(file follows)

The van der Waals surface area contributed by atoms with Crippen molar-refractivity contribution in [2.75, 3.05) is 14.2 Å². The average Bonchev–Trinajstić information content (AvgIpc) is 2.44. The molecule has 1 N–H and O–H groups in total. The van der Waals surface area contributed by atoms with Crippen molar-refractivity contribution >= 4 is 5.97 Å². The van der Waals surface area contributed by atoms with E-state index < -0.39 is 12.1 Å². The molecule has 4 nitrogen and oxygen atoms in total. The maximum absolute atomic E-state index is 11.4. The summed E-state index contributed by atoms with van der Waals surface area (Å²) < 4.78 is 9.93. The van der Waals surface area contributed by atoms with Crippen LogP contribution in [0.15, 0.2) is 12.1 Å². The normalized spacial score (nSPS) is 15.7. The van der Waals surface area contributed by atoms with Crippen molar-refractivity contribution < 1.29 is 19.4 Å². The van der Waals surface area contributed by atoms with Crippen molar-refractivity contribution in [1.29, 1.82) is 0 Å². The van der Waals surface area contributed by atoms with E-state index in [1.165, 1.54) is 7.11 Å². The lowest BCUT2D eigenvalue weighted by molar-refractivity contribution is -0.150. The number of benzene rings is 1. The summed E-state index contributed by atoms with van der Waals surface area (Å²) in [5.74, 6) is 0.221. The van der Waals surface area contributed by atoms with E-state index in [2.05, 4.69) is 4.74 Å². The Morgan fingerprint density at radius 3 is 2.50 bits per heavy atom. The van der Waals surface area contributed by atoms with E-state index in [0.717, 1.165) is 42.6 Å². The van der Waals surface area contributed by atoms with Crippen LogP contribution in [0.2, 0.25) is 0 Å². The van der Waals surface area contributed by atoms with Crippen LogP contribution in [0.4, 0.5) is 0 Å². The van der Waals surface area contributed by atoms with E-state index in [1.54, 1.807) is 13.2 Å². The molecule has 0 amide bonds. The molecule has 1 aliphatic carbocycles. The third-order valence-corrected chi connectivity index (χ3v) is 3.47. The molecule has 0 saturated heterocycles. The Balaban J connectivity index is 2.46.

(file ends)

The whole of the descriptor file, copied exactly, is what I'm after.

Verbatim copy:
The van der Waals surface area contributed by atoms with Crippen molar-refractivity contribution in [2.75, 3.05) is 14.2 Å². The average Bonchev–Trinajstić information content (AvgIpc) is 2.44. The molecule has 1 N–H and O–H groups in total. The van der Waals surface area contributed by atoms with Crippen molar-refractivity contribution >= 4 is 5.97 Å². The van der Waals surface area contributed by atoms with E-state index < -0.39 is 12.1 Å². The molecule has 4 nitrogen and oxygen atoms in total. The maximum absolute atomic E-state index is 11.4. The summed E-state index contributed by atoms with van der Waals surface area (Å²) < 4.78 is 9.93. The van der Waals surface area contributed by atoms with Crippen LogP contribution in [0.15, 0.2) is 12.1 Å². The normalized spacial score (nSPS) is 15.7. The van der Waals surface area contributed by atoms with Crippen molar-refractivity contribution < 1.29 is 19.4 Å². The van der Waals surface area contributed by atoms with Crippen molar-refractivity contribution in [1.29, 1.82) is 0 Å². The van der Waals surface area contributed by atoms with E-state index in [1.165, 1.54) is 7.11 Å². The lowest BCUT2D eigenvalue weighted by molar-refractivity contribution is -0.150. The number of benzene rings is 1. The summed E-state index contributed by atoms with van der Waals surface area (Å²) in [5.74, 6) is 0.221. The van der Waals surface area contributed by atoms with E-state index in [2.05, 4.69) is 4.74 Å². The Morgan fingerprint density at radius 3 is 2.50 bits per heavy atom. The van der Waals surface area contributed by atoms with E-state index in [0.717, 1.165) is 42.6 Å². The van der Waals surface area contributed by atoms with Crippen LogP contribution in [0.2, 0.25) is 0 Å². The van der Waals surface area contributed by atoms with Crippen LogP contribution in [0.4, 0.5) is 0 Å². The van der Waals surface area contributed by atoms with E-state index in [1.54, 1.807) is 13.2 Å². The molecule has 0 amide bonds. The molecule has 1 aliphatic carbocycles. The third-order valence-corrected chi connectivity index (χ3v) is 3.47. The molecule has 0 saturated heterocycles. The Balaban J connectivity index is 2.46.